Tuesday, November 18, 2014

REVIEW: Death of Wolverine

Writer: Charles Soule
Penciller: Steve McNiven
Inker: Jay Leisten
Colorist: Justin Ponsor
Letterer: Chris Eliopoulos
Review by: Alexander J. Diaz

Wolverine, Weapon X. Logan, or any of the other names he has been called over the years, is one of Marvel’s top characters. Almost everybody loves him, or at least loves the action in his books. It's weird that such an amoral character has become such a guiding force in Marvel Comics, but he has and many thought he would always be there.

That fact has brought about this comic. The Big Two know that the only thing that sells more comics than a war or a crisis is killing a character, and killing a character that cannot die makes a good story. That is what put Marvel on the path to this comic, and (not-such-a-spoiler alert!) Wolverine does die. The problem is that if you’re taking the time to read this review then you know that comic characters come back to life all the time, so it loses its edge after a while.

We all know that Wolverine is coming back, especially since he has a new movie coming out in a few years. That means that the character will probably be brought back right before the movie premiers. The thing I take from this is that Wolverine will be out of the Marvel universe for a few years. That’s a long period of time to kill a top name character, so it is interesting move. I definitely went into this comic wondering how they would pull it off in a way that respected the character, and left you with the feeling of how are they going to get him out of this death. Oddly enough I think they did pull it off.

I loved the detail in the story, and the fact that they stayed true to the character. Logan went to his end alone, and that is how it should be. Wolverine is the loner of any team he is a part of, so making him face death alone was very necessary and believable. The other thing I liked was they didn’t show the antagonist’s eyes until Wolverine had the edge and that was only to show the fear he put in them. Before that moment it made the villain seem soulless, and I like little nuances that a reader only notices if he is looking for them, but play on your emotions even if you don’t notice. My biggest problem here is explaining how well they killed off Wolverine without ruining the book for the reader, so I won’t explain it. I’ll just say it was symbolically great, respectful of the character, and left the reader feeling, “how the hell are they going to bring him back from that?”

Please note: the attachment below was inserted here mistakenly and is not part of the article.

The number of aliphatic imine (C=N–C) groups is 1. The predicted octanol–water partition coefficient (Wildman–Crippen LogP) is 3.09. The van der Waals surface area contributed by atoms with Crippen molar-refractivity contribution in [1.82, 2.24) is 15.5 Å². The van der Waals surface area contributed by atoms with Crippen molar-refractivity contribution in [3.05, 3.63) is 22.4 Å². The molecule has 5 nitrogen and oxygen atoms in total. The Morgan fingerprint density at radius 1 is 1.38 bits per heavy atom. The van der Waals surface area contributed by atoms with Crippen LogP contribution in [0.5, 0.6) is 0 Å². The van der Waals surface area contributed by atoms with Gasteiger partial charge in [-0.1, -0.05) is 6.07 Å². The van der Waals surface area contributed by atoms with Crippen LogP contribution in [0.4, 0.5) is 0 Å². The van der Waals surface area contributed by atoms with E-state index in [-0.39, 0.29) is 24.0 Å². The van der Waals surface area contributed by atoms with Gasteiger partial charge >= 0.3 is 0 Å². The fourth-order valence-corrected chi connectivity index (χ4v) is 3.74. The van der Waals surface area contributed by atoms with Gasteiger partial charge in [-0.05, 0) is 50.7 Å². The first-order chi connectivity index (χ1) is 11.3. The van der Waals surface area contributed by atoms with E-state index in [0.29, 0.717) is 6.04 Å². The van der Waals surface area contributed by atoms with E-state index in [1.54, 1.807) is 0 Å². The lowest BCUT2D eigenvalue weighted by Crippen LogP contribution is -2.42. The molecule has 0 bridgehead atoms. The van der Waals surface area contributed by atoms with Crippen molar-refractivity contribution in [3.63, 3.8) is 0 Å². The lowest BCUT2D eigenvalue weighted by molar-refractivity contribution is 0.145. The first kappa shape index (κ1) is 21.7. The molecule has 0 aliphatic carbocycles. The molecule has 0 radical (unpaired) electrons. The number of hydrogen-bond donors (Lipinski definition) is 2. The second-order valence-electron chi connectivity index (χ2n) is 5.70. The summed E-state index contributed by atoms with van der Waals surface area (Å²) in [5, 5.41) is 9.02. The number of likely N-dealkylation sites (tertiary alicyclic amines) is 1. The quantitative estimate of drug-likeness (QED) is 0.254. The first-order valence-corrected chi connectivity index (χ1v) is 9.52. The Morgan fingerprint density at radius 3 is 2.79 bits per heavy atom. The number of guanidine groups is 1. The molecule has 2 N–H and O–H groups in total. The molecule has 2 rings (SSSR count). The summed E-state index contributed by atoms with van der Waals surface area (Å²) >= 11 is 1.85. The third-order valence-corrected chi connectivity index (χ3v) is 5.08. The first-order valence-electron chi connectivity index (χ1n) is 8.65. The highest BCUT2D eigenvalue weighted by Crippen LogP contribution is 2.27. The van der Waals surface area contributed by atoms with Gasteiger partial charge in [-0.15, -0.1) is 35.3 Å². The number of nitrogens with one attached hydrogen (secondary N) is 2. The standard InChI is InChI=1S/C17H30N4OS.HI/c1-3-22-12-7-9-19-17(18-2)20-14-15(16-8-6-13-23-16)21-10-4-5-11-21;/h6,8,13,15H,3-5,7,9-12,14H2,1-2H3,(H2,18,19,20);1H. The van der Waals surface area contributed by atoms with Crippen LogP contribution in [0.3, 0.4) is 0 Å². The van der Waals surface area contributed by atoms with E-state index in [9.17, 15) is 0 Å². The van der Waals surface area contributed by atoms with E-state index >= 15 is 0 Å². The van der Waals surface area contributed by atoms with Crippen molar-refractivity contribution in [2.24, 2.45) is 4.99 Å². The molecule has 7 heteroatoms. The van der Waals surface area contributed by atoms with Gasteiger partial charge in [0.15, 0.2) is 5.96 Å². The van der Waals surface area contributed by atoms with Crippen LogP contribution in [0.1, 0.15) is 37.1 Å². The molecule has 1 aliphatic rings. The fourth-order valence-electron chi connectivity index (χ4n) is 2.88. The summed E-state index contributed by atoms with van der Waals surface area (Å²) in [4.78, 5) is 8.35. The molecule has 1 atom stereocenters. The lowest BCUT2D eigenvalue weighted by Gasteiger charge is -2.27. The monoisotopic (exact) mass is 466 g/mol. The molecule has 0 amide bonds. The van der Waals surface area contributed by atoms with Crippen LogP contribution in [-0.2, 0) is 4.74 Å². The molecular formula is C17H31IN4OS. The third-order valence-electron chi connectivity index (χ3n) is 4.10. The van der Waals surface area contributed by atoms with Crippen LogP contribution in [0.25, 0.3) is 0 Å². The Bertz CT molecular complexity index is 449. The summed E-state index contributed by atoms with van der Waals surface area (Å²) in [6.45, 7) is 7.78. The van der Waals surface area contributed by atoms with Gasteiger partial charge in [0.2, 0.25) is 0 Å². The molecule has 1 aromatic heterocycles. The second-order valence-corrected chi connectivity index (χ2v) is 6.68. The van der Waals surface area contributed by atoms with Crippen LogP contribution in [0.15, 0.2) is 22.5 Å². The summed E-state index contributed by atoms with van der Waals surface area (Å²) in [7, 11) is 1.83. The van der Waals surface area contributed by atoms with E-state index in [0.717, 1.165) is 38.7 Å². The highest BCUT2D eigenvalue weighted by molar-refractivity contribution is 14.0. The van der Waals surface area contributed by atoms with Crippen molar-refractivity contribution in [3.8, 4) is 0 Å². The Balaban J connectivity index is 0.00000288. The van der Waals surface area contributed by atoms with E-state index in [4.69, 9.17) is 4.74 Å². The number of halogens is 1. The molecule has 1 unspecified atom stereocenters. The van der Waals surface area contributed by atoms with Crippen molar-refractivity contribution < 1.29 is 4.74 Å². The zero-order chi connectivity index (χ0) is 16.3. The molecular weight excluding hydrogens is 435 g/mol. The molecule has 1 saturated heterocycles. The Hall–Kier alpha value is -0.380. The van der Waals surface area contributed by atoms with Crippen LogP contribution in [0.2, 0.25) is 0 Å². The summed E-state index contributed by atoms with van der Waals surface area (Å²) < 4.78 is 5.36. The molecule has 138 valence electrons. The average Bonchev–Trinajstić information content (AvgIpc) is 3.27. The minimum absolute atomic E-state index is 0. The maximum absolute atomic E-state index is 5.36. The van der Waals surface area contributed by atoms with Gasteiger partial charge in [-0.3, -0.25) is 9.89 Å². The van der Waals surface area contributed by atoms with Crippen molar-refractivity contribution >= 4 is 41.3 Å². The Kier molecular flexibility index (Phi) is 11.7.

The coloring in this book was also great. The artist set the book right before sunset making the beginning very colorful and bright, not the dark tone you expect from a book that is going to be killing a character, but that's the point. This book isn’t about mourning Logan’s death, but celebrating the great life of the character. Even when Logan enters the baddies lair the colors don’t get dark, just cooler. It lets the reader know that Logan is ready to face his end if he must, and he does. The end of the book brings the colors back to their original palette of reds and oranges as the reader sees the sunset. It is great symbolism. We know it is Logan’s end, but we also know, thanks to the sun analogy that the artist throws your way, that the sun will rise again because it always does.

The lettering was great, but the awesome thing about this book was that it had more panels without the need for lettering than most. Logan is a character that lets his actions do the talking, and so it was for most of the panels for the book. It was more about the visuals, and as a comic reader, the pictures are what I am here to see. If the panels can do their jobs without words then I applaud the artists and writers of that book.

In the end, this book was great and actually very fitting for the character. I’m actually going to be sad when they bring him back because I don’t think they will ever be able to top this death for him. I like what the writer and artists did with this book and wish that all titles for the Big Two took this kind of care and detail into each story. I know this review is short, but without being able to go into detail for risk of ruining the story for those yet to read it I think it covers every aspect it can about this great story, so read this book if you can.

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